Date: Wed Feb 05 2003 - 13:09:46 EST
Andrew C. West wrote,
> Is this not what the variation selectors are available for ?
> And now that we soon to have 256 of them, perhaps Unicode ought not to be shy
> about using them for characters other than mathematical symbols.
Yes, there seem to be additional variation selectors coming in
Unicode 4.0 as part of the 1207 (is that number right?) new
(What happens if someone discovers a 257th variant? Do they
get a prize? Or, would they be forever banished from polite
The variation selectors could be a practical and effective method
of handling different glyph forms.
But, consider the burden of incorporating a large amount of
variation selectors into a text file and contrast that with the
use of Plane Fourteen language tags. With the P14 tags, it's
only necessary to insert two special characters, one at the
beginning of a text run, the other at the ending.
Jim Allan wrote,
> One could start with indications as to whether the text was traditional
> Chinese, simplified Chinese, Japanese, Korean, etc. :-(
> But I don't see that there is anything particularly wrong with citing or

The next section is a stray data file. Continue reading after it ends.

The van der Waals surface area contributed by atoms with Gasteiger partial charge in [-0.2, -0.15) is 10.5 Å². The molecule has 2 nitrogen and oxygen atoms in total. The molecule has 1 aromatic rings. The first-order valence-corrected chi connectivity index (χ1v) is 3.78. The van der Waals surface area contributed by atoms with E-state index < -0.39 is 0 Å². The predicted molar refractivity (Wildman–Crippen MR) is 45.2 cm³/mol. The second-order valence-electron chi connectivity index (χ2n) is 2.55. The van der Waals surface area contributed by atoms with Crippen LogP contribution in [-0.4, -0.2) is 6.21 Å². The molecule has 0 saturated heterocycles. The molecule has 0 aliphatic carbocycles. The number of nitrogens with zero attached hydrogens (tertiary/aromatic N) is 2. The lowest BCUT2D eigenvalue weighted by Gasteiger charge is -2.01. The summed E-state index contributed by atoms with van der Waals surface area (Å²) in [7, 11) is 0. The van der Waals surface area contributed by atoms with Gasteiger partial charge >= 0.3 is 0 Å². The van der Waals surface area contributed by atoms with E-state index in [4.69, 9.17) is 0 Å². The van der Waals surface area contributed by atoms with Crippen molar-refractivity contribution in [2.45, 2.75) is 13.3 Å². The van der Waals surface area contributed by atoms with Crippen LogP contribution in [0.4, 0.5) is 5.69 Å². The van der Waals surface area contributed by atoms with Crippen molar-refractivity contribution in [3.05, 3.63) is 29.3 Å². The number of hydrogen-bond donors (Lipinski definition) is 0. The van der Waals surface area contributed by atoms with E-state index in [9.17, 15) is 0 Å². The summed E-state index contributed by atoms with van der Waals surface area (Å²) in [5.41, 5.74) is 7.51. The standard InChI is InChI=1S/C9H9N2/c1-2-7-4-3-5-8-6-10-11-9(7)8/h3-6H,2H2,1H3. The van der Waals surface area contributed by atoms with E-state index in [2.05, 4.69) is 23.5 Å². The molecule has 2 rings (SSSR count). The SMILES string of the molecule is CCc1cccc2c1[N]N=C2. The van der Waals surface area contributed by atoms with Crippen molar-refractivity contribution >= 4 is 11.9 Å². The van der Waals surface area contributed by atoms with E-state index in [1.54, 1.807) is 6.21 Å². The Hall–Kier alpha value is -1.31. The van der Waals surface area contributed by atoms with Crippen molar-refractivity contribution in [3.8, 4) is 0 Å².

> using a language in a different typographical tradition.
Neither do I. I kind of like seeing variant glyphs in runs of text and
am perfectly happy to accept unusual combinations.
Perhaps those of us who deal closely with multilingual material
and are familiar with variant forms are simply more tolerant
> ... A linguistic
> study of the distribution of the Eng sound might cite written forms with
> capital letters from Sami and some from African languages, but need not
> and probably should not be concerned about matching exactly the exact
> typographical norms in those tongues, for _eng_ or for any other letter.
On the one hand, there's a feeling that insistence upon variant glyphs
for a particular language is provincial. On the other hand, everyone
has the right to be provincial (or not). IMO, it's the ability to
choose that is paramount.
If anyone wishes to distinguish different appearances of an acute
accent between, say, French and Spanish... or the difference of the
ogonek between Polish and Navajo... or the variant forms of
capital eng, then there should be a mechanism in place enabling
them to do so.
Variation selectors would be an exact method with the V.S. characters
manually inserted where desired. P14 tags would also work for this;
entire runs of text could be tagged and those runs could be properly
rendered once the technology catches up to the Standard.
Neither V.S. nor P14 tags should interfere with text processing
or break any existing applications. There are pros and cons for
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